Home > Opinions > “Canada’s First Embryo Donation Service”: The Unregulated Business of Creating Children for Separation from their Families

“Canada’s First Embryo Donation Service”: The Unregulated Business of Creating Children for Separation from their Families


The Saturday, April 3 edition of the Globe and Mail gave front-page coverage to the announcement that Canada’s “first embryo donation service” will open for business.  A Hamilton, Ontario enterprise proposes to charge prospective parents $13,500 for connecting them with people who have ‘left over embryos’ in the freezer.  The Executive Director says, “We are not there to make a whack of money off this.  It’s not about making money.”

Trading in the origins of human life, this enterprise appears unimpeded in pursuing its goals.  But enterprises that risk causing significant negative effects on stakeholder groups and society at large must typically obtain regulatory approval before embarking on a new scheme.  For example, a company would need to demonstrate before a public body how it would satisfactorily mitigate any harmful effects before engaging in an oilsands project.

By contrast, this Hamilton enterprise has decided to do as it wishes and apparently there is no one to stop it or, at least, to slow it down by asking difficult questions.

The questions are many: What evidence currently exists that the deliberate creation of children to separate them from their genetic families is good for children?  How does the Hamilton agency propose to collect data on the psychosocial outcomes for children of what is, in fact, an experiment?  And why should we accept the organization’s claim that infant adoption and embryo donation are morally equivalent?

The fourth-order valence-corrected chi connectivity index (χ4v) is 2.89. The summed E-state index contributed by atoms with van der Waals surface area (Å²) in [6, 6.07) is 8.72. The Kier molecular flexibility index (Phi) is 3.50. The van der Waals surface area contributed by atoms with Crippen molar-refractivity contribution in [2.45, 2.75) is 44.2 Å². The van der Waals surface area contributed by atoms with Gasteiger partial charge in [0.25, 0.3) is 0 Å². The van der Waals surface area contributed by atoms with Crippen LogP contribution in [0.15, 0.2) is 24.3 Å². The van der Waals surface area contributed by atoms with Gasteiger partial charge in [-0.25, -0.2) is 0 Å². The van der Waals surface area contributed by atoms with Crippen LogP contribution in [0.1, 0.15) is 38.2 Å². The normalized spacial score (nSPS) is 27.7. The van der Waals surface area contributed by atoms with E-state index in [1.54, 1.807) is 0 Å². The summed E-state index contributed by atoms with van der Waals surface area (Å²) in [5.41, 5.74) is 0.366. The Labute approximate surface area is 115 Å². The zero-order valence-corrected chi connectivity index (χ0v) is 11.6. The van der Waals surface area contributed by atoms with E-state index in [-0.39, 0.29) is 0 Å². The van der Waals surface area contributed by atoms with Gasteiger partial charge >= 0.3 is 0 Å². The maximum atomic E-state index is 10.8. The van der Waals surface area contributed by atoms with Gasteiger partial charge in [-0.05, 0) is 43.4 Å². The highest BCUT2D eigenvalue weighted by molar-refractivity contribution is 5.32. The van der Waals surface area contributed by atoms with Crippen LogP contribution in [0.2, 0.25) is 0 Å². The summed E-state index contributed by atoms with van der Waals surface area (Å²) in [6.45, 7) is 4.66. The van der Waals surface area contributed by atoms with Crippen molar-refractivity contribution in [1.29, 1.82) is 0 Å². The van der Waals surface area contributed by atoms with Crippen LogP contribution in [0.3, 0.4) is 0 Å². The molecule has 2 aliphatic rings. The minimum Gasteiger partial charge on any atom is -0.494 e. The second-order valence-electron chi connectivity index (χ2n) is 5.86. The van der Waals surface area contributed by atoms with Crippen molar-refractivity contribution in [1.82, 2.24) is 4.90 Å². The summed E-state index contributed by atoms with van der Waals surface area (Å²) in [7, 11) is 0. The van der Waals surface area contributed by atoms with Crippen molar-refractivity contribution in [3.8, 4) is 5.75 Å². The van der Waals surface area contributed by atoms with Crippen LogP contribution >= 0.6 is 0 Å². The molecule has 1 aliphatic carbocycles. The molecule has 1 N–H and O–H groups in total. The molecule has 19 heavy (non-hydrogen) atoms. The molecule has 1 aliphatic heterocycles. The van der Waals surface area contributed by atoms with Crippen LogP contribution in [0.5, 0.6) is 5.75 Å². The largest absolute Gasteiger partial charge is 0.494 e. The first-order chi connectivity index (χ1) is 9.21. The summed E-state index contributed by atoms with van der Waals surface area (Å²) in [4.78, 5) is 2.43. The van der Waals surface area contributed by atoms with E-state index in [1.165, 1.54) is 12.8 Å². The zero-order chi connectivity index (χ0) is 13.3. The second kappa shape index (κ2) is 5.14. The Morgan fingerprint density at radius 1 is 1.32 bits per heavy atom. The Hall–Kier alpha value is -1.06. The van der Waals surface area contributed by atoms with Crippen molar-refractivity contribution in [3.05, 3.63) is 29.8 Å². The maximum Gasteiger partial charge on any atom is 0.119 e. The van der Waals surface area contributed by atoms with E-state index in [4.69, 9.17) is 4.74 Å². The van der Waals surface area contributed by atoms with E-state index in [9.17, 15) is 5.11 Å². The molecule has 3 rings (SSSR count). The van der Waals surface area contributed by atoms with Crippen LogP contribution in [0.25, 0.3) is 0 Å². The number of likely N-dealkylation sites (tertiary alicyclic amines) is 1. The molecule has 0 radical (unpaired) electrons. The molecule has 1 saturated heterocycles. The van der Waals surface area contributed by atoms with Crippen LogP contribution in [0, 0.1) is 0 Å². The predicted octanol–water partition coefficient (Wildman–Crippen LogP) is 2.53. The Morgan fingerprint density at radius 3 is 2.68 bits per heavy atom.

They are not morally equivalent.

Adoption usually occurs when pregnancy is unintended.  It aims to minimize the harm of a sad situation – that the genetic mother cannot rear her own child.  Adoption is usually a last resort for the mother who surrenders her child to the care of others.

By contrast, the Hamilton outfit plans to initiate a pregnancy with the very purpose of separating the child from its genetic parents and full siblings who are its family.  The purpose isn’t to find a good home for a baby; the goal is to create a baby for a home – a home in which the child’s genetic parents and siblings will not live.

Demand for babies to adopt is high and supply is low.  Adoption agencies may have less work than they are able to perform.  So embryos in the freezers of the nation create a new opportunity.  As a surrogacy broker once said, “I saw a demand and I knew I could fill it.”

Thus the Hamilton outfit has announced that it will experiment on the health and wellbeing of children; and this announcement has received free, national publicity.

Where are the voices of donor-conceived persons, one of whom has lamented that she went from being a bundle of joy to a person of sorrow?  Why do we not hear from these adults first about the effects on them of being conceived for separation from their kin?

Of course, the Hamilton agency has said that the prospective parents must permit an open relationship with the biological parents because it is “crucial” that “children must know their genetic origins.”